Queen’s Speech - Debate (4th Day)

Part of the debate – in the House of Lords at 9:14 pm on 27th June 2017.

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Photo of Baroness Stroud Baroness Stroud Conservative 9:14 pm, 27th June 2017

My Lords, this evening I add my voice to those who would speak in support of the gracious Speech. As time is limited, I will focus on one aspect only: a united Britain.

As stated in the Speech:

“A priority will be to build a more united country, strengthening the social, economic and cultural bonds between England, Northern Ireland, Scotland and Wales”.

Rarely in my lifetime have we witnessed such forces at work to drive wedges of division through every part of our society: between young and old, north and south, employer and employee, black and white, Christian and Muslim, home owner and renter, leaver and remainer. As I have talked with people on all sides of this House and as we have all watched the events of the last few weeks unfolding, we all seem to recognise the need to build a more united country, where the social, economic and cultural bonds are strengthened. We must refuse to be divided. Last week I walked across London Bridge and saw the small altars and flowers to those who had died. Across the internet are campaigns such as Not In My Name—ordinary members of the public standing with their neighbour, no matter who they are, refusing to be divided.

The referendum result itself has given a voice to many of those who felt disfranchised, and seeing their will enacted by leaving the EU can bring them hope of a stake in the future. But if we are to truly change how people’s lives feel, we must also trigger wider social reform and a better and clearer vision of social justice, by stabilising employment, making home ownership a reality for the many, and providing greater access to good schools and healthcare. This is the only real and long-term way to heal a divided nation, and these are some of the social, economic and cultural bonds that need to be strengthened. As the Prime Minister has said:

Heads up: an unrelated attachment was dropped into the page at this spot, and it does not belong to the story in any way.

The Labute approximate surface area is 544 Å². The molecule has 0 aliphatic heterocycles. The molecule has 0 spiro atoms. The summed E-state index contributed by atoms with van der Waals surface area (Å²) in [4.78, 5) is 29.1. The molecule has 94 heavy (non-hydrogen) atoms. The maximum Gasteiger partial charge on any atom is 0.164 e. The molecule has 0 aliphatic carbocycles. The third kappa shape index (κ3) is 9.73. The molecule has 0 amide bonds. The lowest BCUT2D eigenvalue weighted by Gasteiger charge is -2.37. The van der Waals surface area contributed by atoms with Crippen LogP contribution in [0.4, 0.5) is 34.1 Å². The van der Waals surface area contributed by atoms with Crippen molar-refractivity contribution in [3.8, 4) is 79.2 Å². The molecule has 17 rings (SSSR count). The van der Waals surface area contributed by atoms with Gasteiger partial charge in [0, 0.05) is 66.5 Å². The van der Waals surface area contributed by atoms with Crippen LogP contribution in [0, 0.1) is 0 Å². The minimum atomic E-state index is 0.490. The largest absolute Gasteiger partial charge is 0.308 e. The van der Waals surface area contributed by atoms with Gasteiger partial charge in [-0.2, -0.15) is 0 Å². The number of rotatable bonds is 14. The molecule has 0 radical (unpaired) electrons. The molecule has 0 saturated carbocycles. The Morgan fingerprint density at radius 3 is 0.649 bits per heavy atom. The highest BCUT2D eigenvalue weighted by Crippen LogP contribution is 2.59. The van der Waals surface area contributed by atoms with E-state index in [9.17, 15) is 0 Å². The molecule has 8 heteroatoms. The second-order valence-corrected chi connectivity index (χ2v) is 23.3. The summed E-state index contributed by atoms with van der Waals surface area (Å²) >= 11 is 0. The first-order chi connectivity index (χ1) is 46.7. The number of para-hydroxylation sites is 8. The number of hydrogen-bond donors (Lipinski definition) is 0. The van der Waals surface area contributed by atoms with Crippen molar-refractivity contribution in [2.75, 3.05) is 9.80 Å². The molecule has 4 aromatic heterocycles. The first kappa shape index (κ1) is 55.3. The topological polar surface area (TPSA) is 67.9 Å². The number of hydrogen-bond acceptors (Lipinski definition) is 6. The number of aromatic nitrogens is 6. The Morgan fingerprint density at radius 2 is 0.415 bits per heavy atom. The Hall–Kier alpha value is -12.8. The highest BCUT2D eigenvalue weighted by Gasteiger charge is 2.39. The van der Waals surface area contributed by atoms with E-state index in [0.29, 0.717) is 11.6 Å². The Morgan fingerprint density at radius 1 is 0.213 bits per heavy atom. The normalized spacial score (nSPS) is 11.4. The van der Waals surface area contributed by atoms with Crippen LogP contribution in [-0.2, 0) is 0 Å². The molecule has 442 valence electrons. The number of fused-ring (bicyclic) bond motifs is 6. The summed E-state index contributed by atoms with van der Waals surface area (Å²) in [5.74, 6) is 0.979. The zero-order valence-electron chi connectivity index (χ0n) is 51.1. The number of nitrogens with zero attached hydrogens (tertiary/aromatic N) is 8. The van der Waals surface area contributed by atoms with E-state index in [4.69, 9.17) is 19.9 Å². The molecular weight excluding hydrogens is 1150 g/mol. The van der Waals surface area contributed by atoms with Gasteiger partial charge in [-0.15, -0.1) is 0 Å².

“That means fighting against the burning injustice that, if you’re born poor, you will die on average 9 years earlier than others. If you’re black, you’re treated more harshly by the criminal justice system than if you’re white. If you’re a white, working-class boy, you’re less likely than anybody else in Britain to go to university. If you’re at a state school, you’re less likely to reach the top professions than if you’re educated privately. If you’re a woman, you will earn less than a man. If you suffer from mental health problems, there’s not enough help to hand. If you’re young, you’ll find it harder than ever before to own your own home”.

While many of these things require more action than legislation, they need to be central to the focus of the Government’s approach to bringing unity. This is the work that now needs to be done if we are to unify this amazing nation.

We need to unite by strengthening our social bonds. When many individuals and communities feel so alienated, we must address ways of rebuilding relationships. For years I have been saying that a lack of social capital and life chances characterise our most divided communities. There has rarely been a more important time to act. We must unite by strengthening our economic bonds. From schools that prepare people for work, to the training and development that help people on in their careers, we need to look at how individuals do not just remain employed but thrive in their work. We must also strengthen the cultural bonds.

This moment is an unfrozen moment, where change at every level of society is possible. It should not be reduced to moments of conflict, or pitting people against one another, or of international negotiation only, but rather to an opportunity to bring this nation back together and bring healing. Now is the moment to offer a better, new and inclusive vision for our society.

Unity in this country is something that is built with millions of small decisions: an imam standing in the gap to protect an aggressor, a neighbour providing accommodation for a stranger at Grenfell Tower, or decisions of community members to reach across divisions, as we have seen in Manchester and London. It could be the unity of the young serving the older generation and the older generation sharing their stories with the young so that wisdom goes down through the ages, or the unity of purpose around a challenge the size of Brexit that we need to get right to protect this nation for future generations.

Many quote Jo Cox—we have more that unites us than divides us—but then immediately reach for points of division. Unity comes when we choose not to point-score politically even though one could, and to fix one’s eyes on the bigger picture and the bigger challenge. Unity comes when we reach across artificial barriers of background, race and creed. Unity comes when we say no to days of rage and say “Not in my name”. And unity comes when we are responsible with the power and influence we have and use it to build confidence and not to tear down. The bonds of common humanity have to be stronger than the divisiveness of our fears and prejudice. The Brexit negotiations are critical for the prosperity of this nation but the social negotiations are crucial for the reuniting of this nation.